Monks have secrets worth knowing, though sometimes the value of a certain secret isn’t immediately evident.

One such secret concerns the monk’s cell and the importance that classical spiritual writers attached to a monk staying inside his cell. For instance, Abba Moses, one of the great Desert fathers, would counsel his monks: “Go, sit in your cell, and your cell will teach you everything.” Other Desert fathers coined lines like: “Go, eat, drink, sleep, do no work, only do not leave your cell.” Or, “Don’t pray at all, just stay in your cell.” Thomas a Kempis, in The Imitation of Christ, famously wrote: “Every time you leave your cell, you come back less a man.”

Advice like this will probably strike us as unbalanced, unhealthily monastic, unhealthily ascetical, unhealthily other-worldly, or as simply unhealthy. At very least, it will strike us as having little or nothing to do with our own normal, busy, involved, red-blooded lives. What can advice like that possibly offer us? Aren’t we supposed to be in community with others?

Properly understood, the advice to stay in our cell and let it teach us everything offers some of the spiritual wisdom of the ages, of the masters. Staying inside our cell is one of the keys within the spiritual and human journey. But that needs to be understood in context.

This advice is being given to monks, to professional contemplatives, to persons living inside a monastic enclosure, to persons whose very vocation it is to live in solitude, to persons whose primary duty of state it is to pray in silence. In such a context, the word “cell” becomes a code-word that encapsulates the entire vocation and duties of state of a monk. Thus when Abba Moses says, “Go, sit in your cell, and your cell will teach you everything” he is, in effect, counselling due diligence and fidelity. Do what you came here to do! To remain in one’s cell is synonymous with fidelity.

And that’s sound spiritual advice for everyone, not just monks. Our “cell” is another word for our primary set of responsibilities, for our duties of state, for due diligence and fidelity inside of our vocations, relationships, marriages, families, churches, and communities. To “leave one’s cell” is to neglect our responsibilities or to be unfaithful. To let “our cell teach us everything” is to have faith that if we remain faithful inside of our moral values and our proper commitments then virtue and fidelity will themselves teach us what we need to know to come to maturity and sanctity.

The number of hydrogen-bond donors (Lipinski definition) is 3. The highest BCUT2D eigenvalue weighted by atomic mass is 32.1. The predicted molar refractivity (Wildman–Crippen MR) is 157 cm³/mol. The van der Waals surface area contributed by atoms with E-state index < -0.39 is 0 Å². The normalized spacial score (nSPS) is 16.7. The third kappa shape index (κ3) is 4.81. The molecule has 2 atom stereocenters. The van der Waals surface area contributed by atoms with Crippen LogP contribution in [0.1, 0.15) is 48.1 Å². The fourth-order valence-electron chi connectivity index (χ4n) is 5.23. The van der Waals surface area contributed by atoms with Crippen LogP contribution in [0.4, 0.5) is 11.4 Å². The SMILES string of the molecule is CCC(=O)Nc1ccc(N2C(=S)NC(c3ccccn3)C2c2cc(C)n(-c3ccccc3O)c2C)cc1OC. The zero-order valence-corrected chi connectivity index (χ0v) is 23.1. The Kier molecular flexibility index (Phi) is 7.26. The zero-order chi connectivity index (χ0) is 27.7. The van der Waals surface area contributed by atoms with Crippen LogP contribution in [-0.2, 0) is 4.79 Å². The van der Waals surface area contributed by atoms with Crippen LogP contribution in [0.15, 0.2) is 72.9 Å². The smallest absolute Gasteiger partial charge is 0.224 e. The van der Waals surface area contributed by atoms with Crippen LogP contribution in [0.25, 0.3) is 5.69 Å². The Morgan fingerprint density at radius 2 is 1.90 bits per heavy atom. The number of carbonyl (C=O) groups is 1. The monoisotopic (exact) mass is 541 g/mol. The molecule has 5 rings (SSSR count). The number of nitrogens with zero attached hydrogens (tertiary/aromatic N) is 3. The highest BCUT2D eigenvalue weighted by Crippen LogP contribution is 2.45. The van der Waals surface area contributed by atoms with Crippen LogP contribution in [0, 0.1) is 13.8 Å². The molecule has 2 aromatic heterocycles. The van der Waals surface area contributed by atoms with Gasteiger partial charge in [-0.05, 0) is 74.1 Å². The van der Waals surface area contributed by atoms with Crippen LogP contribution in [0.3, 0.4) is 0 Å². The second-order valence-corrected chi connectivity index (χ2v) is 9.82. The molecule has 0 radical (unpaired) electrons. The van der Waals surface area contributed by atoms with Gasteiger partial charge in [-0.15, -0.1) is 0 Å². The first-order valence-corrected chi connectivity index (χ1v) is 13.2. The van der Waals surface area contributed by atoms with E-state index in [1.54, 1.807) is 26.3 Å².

Understood in that way, Thomas a Kempis’ warning that every time we leave our cell we come back less as persons becomes a practical warning: “Every time we flirt with infidelity and every time we neglect our responsibilities, we are less for that.” Akin, I think, to what the Gospels mean when they say that immediately after Peter betrayed Jesus “he went outside”. In monastic terms, he left his cell.

Inside of Christian spirituality and inside of the spiritualities of all the great world religions there is the common set of principles around this theme: Be attentive to your legitimate responsibilities, to your duties of state. Do cheerfully and faithfully what duty asks of you and that will teach you what you need to know to come to God. Fidelity to the demands of your life can be a deep form of prayer. Fidelity demands that you sweat blood sometimes; don’t leave your commitments just because they are difficult or the grass seems greener on the other side. And especially there is the principle: “Don’t be unfaithful! Fidelity to what God has called you to is ultimate virtue. The one who perseveres to the end will be saved.”

Our “monk’s cell” then is our marriage, our home, our nexus of relationships, our work, our private set of burdens and tensions, our truth, our virtue, and our personal integrity. The day’s duties are “your cell”. The spiritual task is to remain inside of that, to let them teach you, to let them be a form of prayer, to not flirt with what’s outside of them, and to make fidelity to them your vocation. Stay inside your cell!

After Martin Luther King’s funeral as the television cameras were pulling away from the cemetery, one of the news crews spotted on an old man, standing by himself at the edges of the crowd, crying and praying. Live television loves real tears and so a microphone and camera were soon thrust inside this man’s private grief: “Why are you sad? What did Martin Luther King mean to you?” they asked him.

His answer: “The man we are burying today was a great man because he was faithful, he believed in us even when we stopped believing in ourselves, and he stayed with us even when we weren’t worth staying with!”

Had he been a Desert Father or Thomas a Kempis, he might have simply said: “He was a great man – he stayed inside his cell!”